Listen. Throughout college I worked at all of the best opening price point retailers- think Forever 21, DSW, H&M. Weekend drinks were typically paid for thanks to the aggressive “frat daddy’s” at the bars, but mama still had to pay for her weekend wardrobe somehow. Therefore, clocking hours at the local mall was a must. Not only did I get a sweet discount on my bodycon dresses (a whopping 10%, why fucking bother?), but I was also able to shop the new receipts first. A college girl’s dream come true. Anyways, I desperately needed my $40 paycheck to go far and I kept getting frustrated at the fact that I was ultimately throwing my money away on these “bargain” products. I mean, raise your hand if you’ve bought something at one of these places to only have it last one or two wears? True defeat. Fortunately, after some time, I learned to shop smart and I was no longer getting burned on my stacks of paper (albeit minuscule).
So. With more and more shopping being done online, the task to find a quality product at an online opening price point retailer gets even trickier. No touching, feeling, or trying on. A literal crap shoot. Since the lace top I’m wearing in today’s post (which btw, don’t you love?) is from the polarizing OPP retailer Sheinside, I thought now would be the perfect time to share my bag of tricks to tackling this risky task. Who would like to shop scathe free?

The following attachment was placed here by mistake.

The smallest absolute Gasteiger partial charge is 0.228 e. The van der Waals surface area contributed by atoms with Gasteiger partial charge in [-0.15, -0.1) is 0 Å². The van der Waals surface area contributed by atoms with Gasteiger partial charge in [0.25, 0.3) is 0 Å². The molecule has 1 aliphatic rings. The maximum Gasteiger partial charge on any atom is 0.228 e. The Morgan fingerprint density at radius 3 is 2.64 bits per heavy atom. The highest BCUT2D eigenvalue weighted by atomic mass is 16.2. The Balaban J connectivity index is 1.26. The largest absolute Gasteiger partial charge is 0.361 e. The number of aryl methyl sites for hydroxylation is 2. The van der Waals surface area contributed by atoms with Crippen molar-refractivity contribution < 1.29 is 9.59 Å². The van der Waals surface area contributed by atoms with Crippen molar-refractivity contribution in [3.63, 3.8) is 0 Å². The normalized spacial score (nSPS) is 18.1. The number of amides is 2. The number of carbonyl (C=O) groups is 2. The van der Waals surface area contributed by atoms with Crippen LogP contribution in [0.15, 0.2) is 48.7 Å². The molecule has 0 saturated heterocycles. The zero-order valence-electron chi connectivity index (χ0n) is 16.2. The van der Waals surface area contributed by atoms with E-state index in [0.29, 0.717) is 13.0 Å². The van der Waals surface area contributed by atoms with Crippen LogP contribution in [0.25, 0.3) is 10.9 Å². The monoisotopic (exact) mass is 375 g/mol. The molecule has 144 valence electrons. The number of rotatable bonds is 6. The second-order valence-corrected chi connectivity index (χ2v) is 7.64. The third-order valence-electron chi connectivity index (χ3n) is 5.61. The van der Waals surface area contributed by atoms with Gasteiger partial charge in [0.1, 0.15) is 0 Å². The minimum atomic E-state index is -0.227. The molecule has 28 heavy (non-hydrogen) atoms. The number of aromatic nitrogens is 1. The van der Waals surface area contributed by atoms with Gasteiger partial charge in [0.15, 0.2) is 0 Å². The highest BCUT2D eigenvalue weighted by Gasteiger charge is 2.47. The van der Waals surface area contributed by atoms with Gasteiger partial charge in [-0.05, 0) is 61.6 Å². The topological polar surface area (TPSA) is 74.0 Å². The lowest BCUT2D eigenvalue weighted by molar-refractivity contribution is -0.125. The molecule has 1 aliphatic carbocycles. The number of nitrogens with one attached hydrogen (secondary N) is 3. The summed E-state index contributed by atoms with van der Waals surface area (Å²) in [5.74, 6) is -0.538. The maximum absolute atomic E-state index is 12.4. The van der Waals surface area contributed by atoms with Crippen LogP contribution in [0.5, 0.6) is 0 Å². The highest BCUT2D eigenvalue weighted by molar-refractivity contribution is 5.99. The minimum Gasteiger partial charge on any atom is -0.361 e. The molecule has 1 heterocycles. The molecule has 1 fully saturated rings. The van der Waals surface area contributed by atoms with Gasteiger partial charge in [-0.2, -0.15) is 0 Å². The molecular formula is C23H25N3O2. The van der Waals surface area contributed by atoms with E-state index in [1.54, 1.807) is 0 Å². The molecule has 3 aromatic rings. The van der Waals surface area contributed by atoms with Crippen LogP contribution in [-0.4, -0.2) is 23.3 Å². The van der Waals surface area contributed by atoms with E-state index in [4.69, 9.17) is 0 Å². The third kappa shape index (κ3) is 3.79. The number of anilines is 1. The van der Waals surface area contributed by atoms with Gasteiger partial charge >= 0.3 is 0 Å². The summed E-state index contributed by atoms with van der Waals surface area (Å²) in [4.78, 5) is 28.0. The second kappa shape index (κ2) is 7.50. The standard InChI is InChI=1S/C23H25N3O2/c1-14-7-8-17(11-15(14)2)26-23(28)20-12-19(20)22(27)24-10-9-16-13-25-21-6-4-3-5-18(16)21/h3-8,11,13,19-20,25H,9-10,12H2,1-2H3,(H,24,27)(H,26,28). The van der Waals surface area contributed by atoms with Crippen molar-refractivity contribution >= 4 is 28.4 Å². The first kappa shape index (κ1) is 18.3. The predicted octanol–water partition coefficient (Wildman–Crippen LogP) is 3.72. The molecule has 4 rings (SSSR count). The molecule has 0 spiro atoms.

Class is now in session.
HOW TO SHOP OPENING PRICE POINT RETAILERS
Read customer reviews – This is painfully obvious. So let’s move on.
Pay attention to fabric content– Ideally, you would want the fabric to be mostly natural fibers (cotton, wool, angora, etc.), rather than synthetic (polyester, rayon, viscose, etc.). There is a big drop in quality when you drop below 80% natural fiber. Fabric with mostly natural fibers and somewhere around 1-5% synthetic fibers will retain it’s shape without getting baggy over time.
Go with oversized items/avoid pieces that should be a tailored fit– Let’s be honest. The retails are low because the quality of product is low. Therefore, you should not expect anything to fit like a $100+ item. If the item’s intent is to fit in all of the right places, it more than likely won’t. Best example- jeans.
Jackets and coats are always a safe bet– I’m not sure why but I have never had a problem with the quality of jackets and coats at OPP retailers. It’s like their unicorn product or something.
Look at customer images– so many online retailers allow those who have purchased their product to submit an image of it after they receive it in the mail. So helpful. This allows you see how the item wears on an actual human being and you can see how others have styled it…Which can sometimes be very comical. Lol. Click here for customer image examples.
I hope this has been of some help. If you have any tips you’ve picked up along the way please share them in the comments section below.
Off to kick this Monday’s ass now. Ttyl.